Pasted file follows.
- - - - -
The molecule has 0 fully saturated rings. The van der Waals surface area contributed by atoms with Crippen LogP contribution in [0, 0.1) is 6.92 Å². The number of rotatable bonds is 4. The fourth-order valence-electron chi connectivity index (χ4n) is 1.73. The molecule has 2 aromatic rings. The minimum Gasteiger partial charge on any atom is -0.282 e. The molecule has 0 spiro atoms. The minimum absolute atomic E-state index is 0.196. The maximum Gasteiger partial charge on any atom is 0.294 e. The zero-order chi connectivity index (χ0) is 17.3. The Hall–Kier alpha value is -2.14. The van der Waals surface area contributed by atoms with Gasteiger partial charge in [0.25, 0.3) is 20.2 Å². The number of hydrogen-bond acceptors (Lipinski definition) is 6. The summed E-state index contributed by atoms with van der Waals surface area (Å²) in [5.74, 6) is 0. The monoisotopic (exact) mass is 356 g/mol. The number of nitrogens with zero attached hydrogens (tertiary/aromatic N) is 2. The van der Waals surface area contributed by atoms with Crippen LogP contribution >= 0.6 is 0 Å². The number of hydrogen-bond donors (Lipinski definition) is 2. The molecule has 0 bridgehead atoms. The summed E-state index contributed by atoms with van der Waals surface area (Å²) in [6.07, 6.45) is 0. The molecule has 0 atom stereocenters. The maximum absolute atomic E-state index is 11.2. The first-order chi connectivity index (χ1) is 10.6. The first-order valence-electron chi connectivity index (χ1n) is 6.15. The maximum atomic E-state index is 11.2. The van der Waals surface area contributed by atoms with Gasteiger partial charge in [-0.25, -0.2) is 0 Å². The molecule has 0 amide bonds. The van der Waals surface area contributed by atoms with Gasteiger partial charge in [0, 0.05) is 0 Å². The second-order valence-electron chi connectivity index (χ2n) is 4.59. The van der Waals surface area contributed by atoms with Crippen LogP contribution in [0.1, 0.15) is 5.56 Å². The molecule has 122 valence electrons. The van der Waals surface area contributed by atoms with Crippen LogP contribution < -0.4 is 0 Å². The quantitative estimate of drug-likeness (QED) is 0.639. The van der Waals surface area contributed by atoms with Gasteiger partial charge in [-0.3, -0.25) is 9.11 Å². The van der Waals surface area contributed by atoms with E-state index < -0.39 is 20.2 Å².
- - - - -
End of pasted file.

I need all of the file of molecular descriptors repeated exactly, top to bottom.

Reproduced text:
The molecule has 0 fully saturated rings. The van der Waals surface area contributed by atoms with Crippen LogP contribution in [0, 0.1) is 6.92 Å². The number of rotatable bonds is 4. The fourth-order valence-electron chi connectivity index (χ4n) is 1.73. The molecule has 2 aromatic rings. The minimum Gasteiger partial charge on any atom is -0.282 e. The molecule has 0 spiro atoms. The minimum absolute atomic E-state index is 0.196. The maximum Gasteiger partial charge on any atom is 0.294 e. The zero-order chi connectivity index (χ0) is 17.3. The Hall–Kier alpha value is -2.14. The van der Waals surface area contributed by atoms with Gasteiger partial charge in [0.25, 0.3) is 20.2 Å². The number of hydrogen-bond acceptors (Lipinski definition) is 6. The summed E-state index contributed by atoms with van der Waals surface area (Å²) in [5.74, 6) is 0. The monoisotopic (exact) mass is 356 g/mol. The number of nitrogens with zero attached hydrogens (tertiary/aromatic N) is 2. The van der Waals surface area contributed by atoms with Crippen LogP contribution >= 0.6 is 0 Å². The number of hydrogen-bond donors (Lipinski definition) is 2. The molecule has 0 bridgehead atoms. The summed E-state index contributed by atoms with van der Waals surface area (Å²) in [6.07, 6.45) is 0. The molecule has 0 atom stereocenters. The maximum absolute atomic E-state index is 11.2. The first-order chi connectivity index (χ1) is 10.6. The first-order valence-electron chi connectivity index (χ1n) is 6.15. The maximum atomic E-state index is 11.2. The van der Waals surface area contributed by atoms with Gasteiger partial charge in [-0.25, -0.2) is 0 Å². The molecule has 0 amide bonds. The van der Waals surface area contributed by atoms with Gasteiger partial charge in [0, 0.05) is 0 Å². The second-order valence-electron chi connectivity index (χ2n) is 4.59. The van der Waals surface area contributed by atoms with Crippen LogP contribution in [0.1, 0.15) is 5.56 Å². The molecule has 122 valence electrons. The van der Waals surface area contributed by atoms with Crippen LogP contribution < -0.4 is 0 Å². The quantitative estimate of drug-likeness (QED) is 0.639. The van der Waals surface area contributed by atoms with Gasteiger partial charge in [-0.3, -0.25) is 9.11 Å². The van der Waals surface area contributed by atoms with E-state index < -0.39 is 20.2 Å².